This guest post is written by Stephan Delbos, Editor & Content Manager at Brand Embassy.
The hype surrounding Facebook’s chatbot announcement made it seem like some people were envisioning a Transformers-like takeover of customer service by bots. The introduction of chatbots into digital customer service is great because bots are fast and very efficient. But humans still have a huge role to play in customer service and always will. It might be less dramatic than a chatbot coup d’état, but the future of customer service lies in the balance between automation and human connections. Knowing the undeniable advantages of chatbots and making use of them, while also giving human agents the freedom to connect with customers will be the key to providing responsive, personalized service that delights customers and inspires their loyalty.
Many commentators look back on pre-internet customer service as the good old days, with real people helping people and developing long-term relationships. The internet, the narrative goes, put up a wall between brands and customers, making digital customer service potentially faster, but far less personal. The solution to that conundrum certainly isn’t to stop using technology — chatbots and digital customer care can be key differentiators, because they allow brands to streamline and simplify customer service at scale.
But we’ve reached a tipping point, when everyone is starting to realize the importance of customer experience, and that brands need to step out from behind that digital wall. 83% of U.S. consumers prefer dealing with human beings over digital channels to solve customer services issues, according to new research from Accenture. It’s not that technology is suddenly useless. On the contrary, chatbots and advanced customer service technology are more important than ever before. In fact, the smartest brands will actually use automation to put the human back into the customer service equation.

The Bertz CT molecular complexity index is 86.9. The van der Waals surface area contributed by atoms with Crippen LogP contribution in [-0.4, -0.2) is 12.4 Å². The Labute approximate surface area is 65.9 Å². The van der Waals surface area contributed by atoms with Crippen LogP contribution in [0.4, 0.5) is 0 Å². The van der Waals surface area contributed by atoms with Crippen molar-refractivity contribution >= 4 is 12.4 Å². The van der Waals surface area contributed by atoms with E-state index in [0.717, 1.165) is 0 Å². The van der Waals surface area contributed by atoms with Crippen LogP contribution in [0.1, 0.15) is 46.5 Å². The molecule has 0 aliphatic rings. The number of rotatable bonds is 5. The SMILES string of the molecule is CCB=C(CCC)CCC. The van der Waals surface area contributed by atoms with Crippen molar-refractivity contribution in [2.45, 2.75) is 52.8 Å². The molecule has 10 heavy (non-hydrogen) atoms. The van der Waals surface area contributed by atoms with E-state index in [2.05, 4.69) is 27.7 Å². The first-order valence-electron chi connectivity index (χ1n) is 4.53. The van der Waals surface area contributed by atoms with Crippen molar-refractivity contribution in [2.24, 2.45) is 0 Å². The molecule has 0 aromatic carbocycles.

The beginning of a beautiful friendship
We love technology and we’re big fans of innovation. Anything that could possibly help brands serve their customers better sounds fantastic to us. But technology alone can’t provide excellent customer service, because customers want personalized human connections. That’s why 52% of consumers have switched brands in the past year due to poor customer service, which includes brands that made it difficult to get in touch with a human customer service agent. Bots are invaluable, especially when customers also have the opportunity to speak with an empathetic, responsive human.
Think of the popular stories you’ve heard about great customer service, from Zappos to Netflix or Hilton. It’s hard to imagine these being orchestrated by chatbots alone. But it’s also hard to imagine this extraordinary level of customer service being possible if agents didn’t have advanced technology at their fingertips.
The advantages of automation in customer service are too large to ignore. We have the technology, so why not use it? The key is knowing when to use automation and when to rely on humans. Doing so requires a clear-eyed consideration of what humans do best, and what should be left up to bots.
What should be automated?
Great customer service in the 21st century just isn’t possible without technology. Chatbots have all the advantages of computers: they’re fast and they’re rational. In the future, contact centers will take advantage of all that chatbots have to offer, but will only rely on them to do the things they’re best at, the 1st-level contacts for repetitive questions and issues that are easy to solve. There are exciting opportunities for brands who know how to make automation work for them.
As a basic bottom line, all brands should offer proactive live chat. Automated chatbots will seek out customers browsing the website and contact them based on what they are looking at. This kind of proactivity has positive effects on sales and customer satisfaction, but is often too much of a burden for human agents to take on, especially when there are many customers and a small team. Bots can free agents to do more important things.
Intelligent ticket routing is another vital feature of automated customer service. Intelligent routing, particularly in digital customer service where expectations for quick response and personalization are high, is a great way to utilize the best of both worlds. Brands have automation to select the best possible customer service agent, and a human touch to personalize the experience. It’s a question of using technology to lead customers to human agents if and when they need it.